Having finished runners-up in 2000, 2002, 2004, 2010 and 2016 previously, the Indonesians were once again defeated finalists at the delayed 2020 edition after Saturday's 2-2 draw with Thailand in the second leg of the final saw them lose the decider 6-2 on aggregate.
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Despite the defeat -- and another chapter of what continues to be a cursed run at the tournament -- it certainly is not all doom and gloom for Indonesia.
Firstly, the Indonesians were initially not even expected to get out of the group stage having been drawn alongside Vietnam and Malaysia, the champions and runners-up of the last edition, yet not only managed to qualify for the knockout stage but did so in top spot.
Their enterprising displays throughout the competition, which were at times a breath of fresh air, was fuelled by a young but fearless squad with an average age of just 23.8 years.
20-year-olds Pratama Arhan and Alfeandra Dewangga both emerged among the best defenders of the tournament and already garnering interest from clubs abroad, which could see them follow in the footsteps of South Korea-based Asnawi Mangkualam or even Witan Sulaeman and Egy Maulana, who are currently playing in Poland and Slovakia respectively.
Lechia Gdansk attacker Witan certainly lit up the tournament with his electric displays in the final third, and despite only being available for Indonesia's final three games following a belated arrival, Egy still managed to live up to his hype by notching two goals.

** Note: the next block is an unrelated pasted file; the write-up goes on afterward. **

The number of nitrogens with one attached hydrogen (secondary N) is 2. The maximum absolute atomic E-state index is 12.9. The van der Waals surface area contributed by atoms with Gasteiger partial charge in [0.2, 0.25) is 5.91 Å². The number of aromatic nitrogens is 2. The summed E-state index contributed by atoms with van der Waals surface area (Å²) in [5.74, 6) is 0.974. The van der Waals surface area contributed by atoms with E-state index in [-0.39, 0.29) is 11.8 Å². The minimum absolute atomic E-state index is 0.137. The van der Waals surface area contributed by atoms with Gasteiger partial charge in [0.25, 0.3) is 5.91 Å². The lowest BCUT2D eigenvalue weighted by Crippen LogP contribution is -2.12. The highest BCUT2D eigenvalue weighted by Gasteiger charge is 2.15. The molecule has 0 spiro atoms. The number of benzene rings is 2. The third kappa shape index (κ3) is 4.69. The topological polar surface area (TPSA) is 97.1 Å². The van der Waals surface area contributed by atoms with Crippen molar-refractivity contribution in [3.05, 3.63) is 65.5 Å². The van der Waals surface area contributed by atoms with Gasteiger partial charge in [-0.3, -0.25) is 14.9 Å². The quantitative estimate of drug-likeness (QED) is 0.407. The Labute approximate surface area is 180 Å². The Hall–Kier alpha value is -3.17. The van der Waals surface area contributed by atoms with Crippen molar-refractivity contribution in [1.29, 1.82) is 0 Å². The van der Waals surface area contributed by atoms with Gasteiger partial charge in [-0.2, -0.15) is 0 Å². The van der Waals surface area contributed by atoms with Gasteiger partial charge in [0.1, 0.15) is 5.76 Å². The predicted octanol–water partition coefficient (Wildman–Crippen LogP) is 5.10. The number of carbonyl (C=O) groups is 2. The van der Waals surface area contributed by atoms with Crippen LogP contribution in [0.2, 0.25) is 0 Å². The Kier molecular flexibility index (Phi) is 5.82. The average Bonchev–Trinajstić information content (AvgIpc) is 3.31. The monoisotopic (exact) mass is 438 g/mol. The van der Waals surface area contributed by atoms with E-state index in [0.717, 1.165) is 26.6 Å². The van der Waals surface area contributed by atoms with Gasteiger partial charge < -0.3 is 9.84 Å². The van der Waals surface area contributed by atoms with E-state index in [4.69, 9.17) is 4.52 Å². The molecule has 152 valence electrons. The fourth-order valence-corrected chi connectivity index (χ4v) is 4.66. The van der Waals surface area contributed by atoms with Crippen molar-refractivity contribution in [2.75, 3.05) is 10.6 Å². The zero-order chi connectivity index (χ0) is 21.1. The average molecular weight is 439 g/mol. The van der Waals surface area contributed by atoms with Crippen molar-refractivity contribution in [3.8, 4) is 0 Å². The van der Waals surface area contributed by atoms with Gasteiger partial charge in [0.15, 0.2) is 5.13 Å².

It is precisely these players that give Indonesia coach Shin Tae-yong optimism that his team can soon go from dark horses to genuine contenders in the near future.
"The lack of experience of our young boys was display clearly in the first leg of the final but I think they played quite well tonight and put up a good fight," said Shin, after Saturday's second leg.
"With this experience, we will do our best to achieve even better things, with more tournaments to come in 2022. If we continue to experience such tournaments, I strongly believe we won't just be dark horses but one of the championship contenders."
Despite the plethora of exciting youngsters at Shin's disposal, he did highlight the striker role as a potential cause for concern, especially given most of Indonesia's Liga 1 clubs often fill that position with import signings.
Twice in the tournament, Shin brought on a striker as a substitute only to replace them later on in the contest, with Ezra Walian suffering that fate in the semifinals before the South Korean tactician made a similar move with Hanis Saghara on Saturday.
"That fact that most Indonesian clubs have foreign players as their strikers makes it difficult for domestic players in that position to grow," added Shin.
"Our strikers need to be more aggressive and show better fight, and I clearly didn't see that on the field when they came on -- that's why I took them off. But I don't want our strikers to be disappointed because of this. Rather, I want them to try harder to become better strikers."
Yet, for a team who seemingly have a major issue in the attacking department, they still managed to finish the tournament as top scorers with 20 goals from eight matches.
With their bright prospects shining all over the rest of the park, the future already looks exceedingly bright for Indonesia based on their displays over the past month.
And things could get even better if they manage to unearth a striker to complement the likes of Egy, Witan, Arhan and Alfeandra.